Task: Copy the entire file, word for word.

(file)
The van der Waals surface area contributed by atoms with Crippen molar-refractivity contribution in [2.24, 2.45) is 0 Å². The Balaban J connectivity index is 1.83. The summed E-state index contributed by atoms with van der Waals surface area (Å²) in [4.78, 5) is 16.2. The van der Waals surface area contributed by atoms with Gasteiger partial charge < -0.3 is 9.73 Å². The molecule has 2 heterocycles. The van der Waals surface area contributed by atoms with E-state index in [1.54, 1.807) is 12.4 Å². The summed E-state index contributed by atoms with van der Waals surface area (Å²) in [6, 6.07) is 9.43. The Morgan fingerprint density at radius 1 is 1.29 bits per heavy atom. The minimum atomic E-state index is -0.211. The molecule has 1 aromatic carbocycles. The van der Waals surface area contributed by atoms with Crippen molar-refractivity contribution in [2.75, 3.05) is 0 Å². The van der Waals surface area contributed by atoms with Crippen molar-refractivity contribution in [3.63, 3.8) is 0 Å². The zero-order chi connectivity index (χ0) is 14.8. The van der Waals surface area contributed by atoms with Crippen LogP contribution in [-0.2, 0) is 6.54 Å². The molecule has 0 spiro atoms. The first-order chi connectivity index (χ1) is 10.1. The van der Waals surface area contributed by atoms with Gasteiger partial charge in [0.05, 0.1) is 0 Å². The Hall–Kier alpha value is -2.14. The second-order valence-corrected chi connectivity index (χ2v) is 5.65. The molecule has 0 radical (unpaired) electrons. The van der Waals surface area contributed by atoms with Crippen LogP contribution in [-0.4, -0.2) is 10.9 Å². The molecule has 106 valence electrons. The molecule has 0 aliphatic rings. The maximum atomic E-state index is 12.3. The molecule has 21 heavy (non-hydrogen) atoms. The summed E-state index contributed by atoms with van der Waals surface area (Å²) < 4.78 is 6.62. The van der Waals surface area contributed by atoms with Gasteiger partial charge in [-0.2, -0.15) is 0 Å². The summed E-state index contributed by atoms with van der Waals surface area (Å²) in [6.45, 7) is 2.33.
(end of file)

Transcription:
The van der Waals surface area contributed by atoms with Crippen molar-refractivity contribution in [2.24, 2.45) is 0 Å². The Balaban J connectivity index is 1.83. The summed E-state index contributed by atoms with van der Waals surface area (Å²) in [4.78, 5) is 16.2. The van der Waals surface area contributed by atoms with Gasteiger partial charge < -0.3 is 9.73 Å². The molecule has 2 heterocycles. The van der Waals surface area contributed by atoms with E-state index in [1.54, 1.807) is 12.4 Å². The summed E-state index contributed by atoms with van der Waals surface area (Å²) in [6, 6.07) is 9.43. The Morgan fingerprint density at radius 1 is 1.29 bits per heavy atom. The minimum atomic E-state index is -0.211. The molecule has 1 aromatic carbocycles. The van der Waals surface area contributed by atoms with Crippen molar-refractivity contribution in [2.75, 3.05) is 0 Å². The van der Waals surface area contributed by atoms with Crippen molar-refractivity contribution in [3.63, 3.8) is 0 Å². The zero-order chi connectivity index (χ0) is 14.8. The van der Waals surface area contributed by atoms with Crippen LogP contribution in [-0.2, 0) is 6.54 Å². The molecule has 0 spiro atoms. The first-order chi connectivity index (χ1) is 10.1. The van der Waals surface area contributed by atoms with Gasteiger partial charge in [0.05, 0.1) is 0 Å². The Hall–Kier alpha value is -2.14. The second-order valence-corrected chi connectivity index (χ2v) is 5.65. The molecule has 0 radical (unpaired) electrons. The van der Waals surface area contributed by atoms with Crippen LogP contribution in [-0.4, -0.2) is 10.9 Å². The molecule has 106 valence electrons. The molecule has 0 aliphatic rings. The maximum atomic E-state index is 12.3. The molecule has 21 heavy (non-hydrogen) atoms. The summed E-state index contributed by atoms with van der Waals surface area (Å²) < 4.78 is 6.62. The van der Waals surface area contributed by atoms with Gasteiger partial charge in [-0.2, -0.15) is 0 Å². The summed E-state index contributed by atoms with van der Waals surface area (Å²) in [6.45, 7) is 2.33.